The agency has a vision for solving this problem, and it requires an integrated government transaction clearinghouse. If all financial transactions were to go through a single clearinghouse, and if that clearinghouse understood the details of all the transactions, then it would be possible to figure out where the money is actually going. It would be possible to optimize expenditures, so that more – possibly lots more – could be done with less.
This organization has been working toward realizing this vision for many years, but the problem is so big that it can’t be solved in one step, or even in one giant leap. They have already set up a number of transaction clearinghouses. Grossly simplified, these clearinghouses pass transactions back and forth between different agencies to get things purchased and to make sure those purchases are actually delivered.
But these clearinghouses have been designed with a “come-as-you-are party” mentality. In a normal commercial organization, a central governing body will often dictate the interfaces between systems, even those that cross organizational boundaries. If the target were a toga party, then everyone would have to wear togas, like it or not. However, in this organization, each department has a great deal of autonomy, with different systems and often very different security requirements. It is neither possible to reach into the different systems to get the data one wants, nor to dictate how the data will come dressed for your system.
For a transaction clearinghouse, the result of this come-as-you-are party mentality is that everyone comes to the party with a different set of incompatible interfaces and data, and it is the clearinghouse’s responsibility to make it all mesh together. One of the largest transaction clearinghouses in this entity has been growing in this manner for years. Unfortunately, it has reached the limits of the well-known EAI (enterprise application integration) product it has been using.
The core issue with the EAI technology is that it has no sense of “metadata”. The interface rules are specified by analysts on paper, and then coders turn the specs into programs that are plugged into the EAI framework. The EAI framework has no idea what is going on in the rules. The rules are coded in third generation programming languages and are therefore opaque to all but the original coder (assuming the original coder can even remember what he did). There is virtually no opportunity for reuse, and it is almost impossible to impose standards. This was all right at the beginning of the effort, but as the system has grown larger, it has effectively collapsed under its own weight.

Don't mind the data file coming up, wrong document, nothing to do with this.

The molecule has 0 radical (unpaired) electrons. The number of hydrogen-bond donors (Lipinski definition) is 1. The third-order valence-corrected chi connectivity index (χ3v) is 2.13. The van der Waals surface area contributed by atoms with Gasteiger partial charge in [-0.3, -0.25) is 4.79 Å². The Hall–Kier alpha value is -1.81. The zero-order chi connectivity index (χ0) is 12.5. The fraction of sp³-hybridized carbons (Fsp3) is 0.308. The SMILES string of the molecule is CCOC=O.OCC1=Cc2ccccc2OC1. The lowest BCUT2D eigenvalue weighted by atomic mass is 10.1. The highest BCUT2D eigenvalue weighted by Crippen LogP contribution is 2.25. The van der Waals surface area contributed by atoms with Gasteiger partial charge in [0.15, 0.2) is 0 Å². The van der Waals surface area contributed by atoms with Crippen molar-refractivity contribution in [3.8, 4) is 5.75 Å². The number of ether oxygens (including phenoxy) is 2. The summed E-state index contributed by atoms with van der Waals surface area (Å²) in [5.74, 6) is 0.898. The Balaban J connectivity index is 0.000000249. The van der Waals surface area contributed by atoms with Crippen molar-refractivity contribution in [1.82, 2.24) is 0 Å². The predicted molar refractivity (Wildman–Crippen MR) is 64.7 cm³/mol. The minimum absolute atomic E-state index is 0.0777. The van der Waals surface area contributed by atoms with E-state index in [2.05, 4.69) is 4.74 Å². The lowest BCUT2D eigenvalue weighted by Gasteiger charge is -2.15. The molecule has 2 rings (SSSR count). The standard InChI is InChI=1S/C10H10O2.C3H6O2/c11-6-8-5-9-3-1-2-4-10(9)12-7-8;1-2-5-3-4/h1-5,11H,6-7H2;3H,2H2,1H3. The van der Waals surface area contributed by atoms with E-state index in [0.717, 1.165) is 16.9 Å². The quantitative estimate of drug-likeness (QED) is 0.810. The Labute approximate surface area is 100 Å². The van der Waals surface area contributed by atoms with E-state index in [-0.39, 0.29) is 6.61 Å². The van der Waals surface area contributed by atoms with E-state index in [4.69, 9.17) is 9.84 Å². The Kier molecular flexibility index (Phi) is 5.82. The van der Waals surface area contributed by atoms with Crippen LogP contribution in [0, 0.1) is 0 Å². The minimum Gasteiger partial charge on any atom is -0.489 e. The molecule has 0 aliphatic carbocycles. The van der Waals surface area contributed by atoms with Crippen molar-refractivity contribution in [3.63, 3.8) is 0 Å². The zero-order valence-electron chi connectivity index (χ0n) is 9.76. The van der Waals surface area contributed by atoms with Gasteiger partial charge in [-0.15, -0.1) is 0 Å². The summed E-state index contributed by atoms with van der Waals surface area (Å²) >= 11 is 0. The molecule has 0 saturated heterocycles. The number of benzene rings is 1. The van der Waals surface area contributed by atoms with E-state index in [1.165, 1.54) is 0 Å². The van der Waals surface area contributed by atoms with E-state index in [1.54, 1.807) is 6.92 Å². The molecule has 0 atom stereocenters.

Luckily, the systems integrator (SI) responsible for this transaction clearinghouse saw the collapse coming way before it happened and initiated a search for a new technology – one that would handle the transaction volume and complexity, that would coexist with the old system while it was being phased out, and that would not just capture metadata but also accept metadata as a specification mechanism. After an exhaustive search, the SI realized that Ab Initio’s Co>Operating System was the answer.
With the shift to the Co>Operating System, the SI has had to rediscover many of the existing rules, because none of the people who originally implemented them were around. Further, many shortcuts had been taken in the original system because there had not been a standard for the specification of a transaction. In many cases, the original system just passed a transaction along without having any idea of what was in it. That was clearly unacceptable and is no longer happening in the new system. Each interface has been redesigned with new standards in mind. Ab Initio also helped by providing automated translation capabilities from the old rules technology to the new.
After much previous investment and no success, this agency is finally getting the results it had always wanted. It is beginning to be able to analyze transactions to associate total cost of ownership with specific capital items. It is beginning to be able to discern expenditures with different activities (R&D, maintenance, operations…). It is starting to be able to answer prosaic questions like “How much does it cost to build a XXX?”
And when you’re dealing with financials on a monumental scale, that’s a very important question to have answered.